Query string query ngrams and wildcards or fuzziness or proximity searches


GIven the following analysis settings:

"analysis": {
      "tokenizer": {
        "ngram_tokenizer": {
          "type": "ngram",
          "min_gram": 3,
          "max_gram": 3,
          "token_chars": []
      "analyzer": {
        "ngram_analyzer": {
          "type": "custom",
          "tokenizer": "ngram_tokenizer",
          "filter": [

And fields which are based on this dynamic template:

"dynamic_templates": [
          "strings": {
            "match_mapping_type": "string",
            "mapping": {
              "type": "text",
              "analyzer": "ngram_analyzer",
              "search_analyzer": "ngram_analyzer",
              "norms": false,
              "fields": {
                "keyword": {
                  "store": false,
                  "type": "keyword",
                  "ignore_above": 256

When searching for ease the search analyzer creates 3-size tokens (eas, ase) and returns any document which contains them, however, when using "ease" or " ease " it retrieves relevant results with words which either contain ease (please, lease...) or phrases which contain the word ease separated by whitespaces.

My question is, is it in any way possible to combine Single character wildcard , Fuziness or Proximity Search when using either "ease" or " ease " (i.e. "ea?e" or "eaes"~ to find ease) ?


You can run a match query with "fuziness": "AUTO" and that should work. Did you try?

Not yet, however, apart from fuzziness, is it possible to replicate the other features available in Query String Query with Match Query ?


You have much more control IMO when using match queries or bool or whatever than with the query_string.

I've stumbled upon this in the documentation

Comparison to query_string / field
The match family of queries does not go through a "query parsing" process. It does not support field name prefixes, wildcard characters, or other "advanced" features. For this reason, chances of it failing are very small / non existent, and it provides an excellent behavior when it comes to just analyze and run that text as a query behavior (which is usually what a text search box does). Also, the phrase_prefix type can provide a great "as you type" behavior to automatically load search results.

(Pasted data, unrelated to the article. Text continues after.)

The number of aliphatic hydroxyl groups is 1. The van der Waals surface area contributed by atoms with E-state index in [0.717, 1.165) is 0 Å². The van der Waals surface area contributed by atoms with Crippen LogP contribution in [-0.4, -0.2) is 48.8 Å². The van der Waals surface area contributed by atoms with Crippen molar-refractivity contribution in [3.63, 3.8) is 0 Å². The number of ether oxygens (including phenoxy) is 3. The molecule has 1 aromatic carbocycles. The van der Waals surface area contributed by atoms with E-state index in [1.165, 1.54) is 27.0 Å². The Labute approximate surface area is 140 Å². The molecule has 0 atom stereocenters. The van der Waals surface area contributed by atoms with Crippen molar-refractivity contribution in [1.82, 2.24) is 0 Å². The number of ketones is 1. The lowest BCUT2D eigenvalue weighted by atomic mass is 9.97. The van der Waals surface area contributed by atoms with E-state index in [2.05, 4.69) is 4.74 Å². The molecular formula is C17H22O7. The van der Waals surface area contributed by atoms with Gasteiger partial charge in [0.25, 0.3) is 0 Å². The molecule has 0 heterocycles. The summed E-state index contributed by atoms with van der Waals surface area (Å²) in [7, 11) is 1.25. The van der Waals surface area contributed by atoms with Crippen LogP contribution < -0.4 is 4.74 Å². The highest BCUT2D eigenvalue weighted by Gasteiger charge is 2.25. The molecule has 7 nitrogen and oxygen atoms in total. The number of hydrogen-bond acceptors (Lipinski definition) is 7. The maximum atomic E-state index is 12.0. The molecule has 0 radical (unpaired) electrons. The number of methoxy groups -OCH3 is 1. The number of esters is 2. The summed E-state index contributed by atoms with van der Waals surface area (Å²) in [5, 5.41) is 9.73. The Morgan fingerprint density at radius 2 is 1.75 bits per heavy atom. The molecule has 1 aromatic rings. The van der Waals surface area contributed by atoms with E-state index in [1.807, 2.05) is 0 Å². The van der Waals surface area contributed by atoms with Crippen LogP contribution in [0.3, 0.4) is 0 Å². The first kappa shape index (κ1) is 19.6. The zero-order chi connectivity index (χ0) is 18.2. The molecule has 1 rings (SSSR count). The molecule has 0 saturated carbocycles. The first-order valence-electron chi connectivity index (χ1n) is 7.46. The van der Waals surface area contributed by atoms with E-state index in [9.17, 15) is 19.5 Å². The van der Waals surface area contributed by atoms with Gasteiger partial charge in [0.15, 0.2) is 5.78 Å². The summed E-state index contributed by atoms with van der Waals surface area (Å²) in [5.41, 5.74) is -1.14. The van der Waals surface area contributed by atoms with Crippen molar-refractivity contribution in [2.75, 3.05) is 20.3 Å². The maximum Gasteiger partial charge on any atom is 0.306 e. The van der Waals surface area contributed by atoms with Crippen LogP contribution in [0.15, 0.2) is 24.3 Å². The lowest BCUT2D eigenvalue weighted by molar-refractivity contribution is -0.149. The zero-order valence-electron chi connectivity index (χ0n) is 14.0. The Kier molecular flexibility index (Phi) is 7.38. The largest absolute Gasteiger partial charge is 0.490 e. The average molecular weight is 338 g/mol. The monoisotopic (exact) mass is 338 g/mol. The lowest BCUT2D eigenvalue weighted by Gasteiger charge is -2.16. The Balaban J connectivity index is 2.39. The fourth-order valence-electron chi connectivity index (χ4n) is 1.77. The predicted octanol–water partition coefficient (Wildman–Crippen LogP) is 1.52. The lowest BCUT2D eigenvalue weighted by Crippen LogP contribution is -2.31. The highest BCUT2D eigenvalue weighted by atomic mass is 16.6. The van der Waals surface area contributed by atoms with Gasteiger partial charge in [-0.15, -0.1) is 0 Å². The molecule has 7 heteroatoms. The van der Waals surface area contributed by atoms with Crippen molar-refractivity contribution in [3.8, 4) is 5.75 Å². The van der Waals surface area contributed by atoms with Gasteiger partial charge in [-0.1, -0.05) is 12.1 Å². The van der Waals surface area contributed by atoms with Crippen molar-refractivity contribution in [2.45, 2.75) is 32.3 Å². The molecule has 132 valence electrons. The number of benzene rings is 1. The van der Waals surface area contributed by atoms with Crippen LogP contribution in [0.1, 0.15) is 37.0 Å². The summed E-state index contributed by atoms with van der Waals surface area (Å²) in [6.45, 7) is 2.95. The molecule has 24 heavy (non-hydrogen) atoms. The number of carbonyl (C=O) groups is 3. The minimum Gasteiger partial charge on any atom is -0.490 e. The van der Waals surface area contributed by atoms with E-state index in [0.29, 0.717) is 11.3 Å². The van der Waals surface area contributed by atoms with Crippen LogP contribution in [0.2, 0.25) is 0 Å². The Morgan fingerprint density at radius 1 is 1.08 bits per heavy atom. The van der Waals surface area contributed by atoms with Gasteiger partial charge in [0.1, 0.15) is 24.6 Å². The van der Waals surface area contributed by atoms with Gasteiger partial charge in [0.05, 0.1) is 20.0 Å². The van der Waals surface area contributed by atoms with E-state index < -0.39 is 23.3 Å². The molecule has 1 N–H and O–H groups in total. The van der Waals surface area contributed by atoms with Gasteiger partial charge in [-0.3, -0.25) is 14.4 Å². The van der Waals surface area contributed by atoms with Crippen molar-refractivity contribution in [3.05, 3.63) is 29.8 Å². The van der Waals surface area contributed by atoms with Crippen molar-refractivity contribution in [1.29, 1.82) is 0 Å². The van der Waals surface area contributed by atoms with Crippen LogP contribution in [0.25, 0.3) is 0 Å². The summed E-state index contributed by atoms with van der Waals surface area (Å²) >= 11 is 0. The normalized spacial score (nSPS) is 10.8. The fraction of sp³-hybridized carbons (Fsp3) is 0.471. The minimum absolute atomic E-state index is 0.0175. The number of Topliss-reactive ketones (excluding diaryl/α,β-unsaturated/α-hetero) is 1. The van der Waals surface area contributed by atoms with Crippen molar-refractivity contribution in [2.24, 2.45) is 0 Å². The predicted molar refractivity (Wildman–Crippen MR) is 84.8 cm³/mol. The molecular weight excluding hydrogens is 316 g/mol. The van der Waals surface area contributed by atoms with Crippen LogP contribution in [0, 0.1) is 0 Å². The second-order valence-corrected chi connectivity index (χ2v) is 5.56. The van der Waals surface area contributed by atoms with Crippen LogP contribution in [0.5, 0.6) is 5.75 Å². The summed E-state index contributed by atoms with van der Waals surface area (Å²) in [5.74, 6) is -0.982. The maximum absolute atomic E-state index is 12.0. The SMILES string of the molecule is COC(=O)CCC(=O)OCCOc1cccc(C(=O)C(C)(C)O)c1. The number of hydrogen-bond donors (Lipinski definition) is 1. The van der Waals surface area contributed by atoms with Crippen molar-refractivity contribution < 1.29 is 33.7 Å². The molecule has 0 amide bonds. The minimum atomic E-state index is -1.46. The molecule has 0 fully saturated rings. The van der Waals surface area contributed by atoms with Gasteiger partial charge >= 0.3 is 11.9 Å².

It seems like we'd have to build our own parser on top of the match queries to be able to expose the number of features the query_string queries offer to an end user.

For running only match queries it probably does a better job, but for offering various ways of querying data without essentially rewriting a query parser on top of the query to provide various use cases which query_string provide, it doesn't seem to provide much.

Or maybe I didn't fully understand your suggestion ?


I understand.

IMO "normal" users should never have to think about this.

As an example I'm never ever writing a query like field:value foo~ b?r in Google or Qwant when I'm searching for something. It's counterintuitive.

What I'm expecting is that the search engine does its best to find the most relevant information for me even though I'm doing mistakes.

So I'm often combining multiple queries within a should array of the bool query.

For example, this gist shows something like this:

But may be you really want to give that power to your users. In which case, I'd prefer simple_query_string query instead (if possible).

Now to answer to your original question, I don't know if it's doable. I did not test something like field:f?o. Did you?

Thank you for the gist!

While I agree with you that a normal user might be more comfortable with easy searches, in specific scenarios where you're looking for more complex content which you can't account for using synonym filters for example, it's very handy to have them.

Even Google provides such features.

As for field:f?o - yes, using a whitespace analyzer gives the ability to use most (if not all) of the features that Query String Querying provides.

One possible way of implementing this seems to be using one analyzer on the original field, and another analyzer with a search_quote_analyzer on a subfield, which seems to be working reliably on ES6.0. Only concern is if it's the optimum implementation or it could have been done solely with a ngram tokenizer (although our tests showed that it did not work as expected with the Query String Query syntax)

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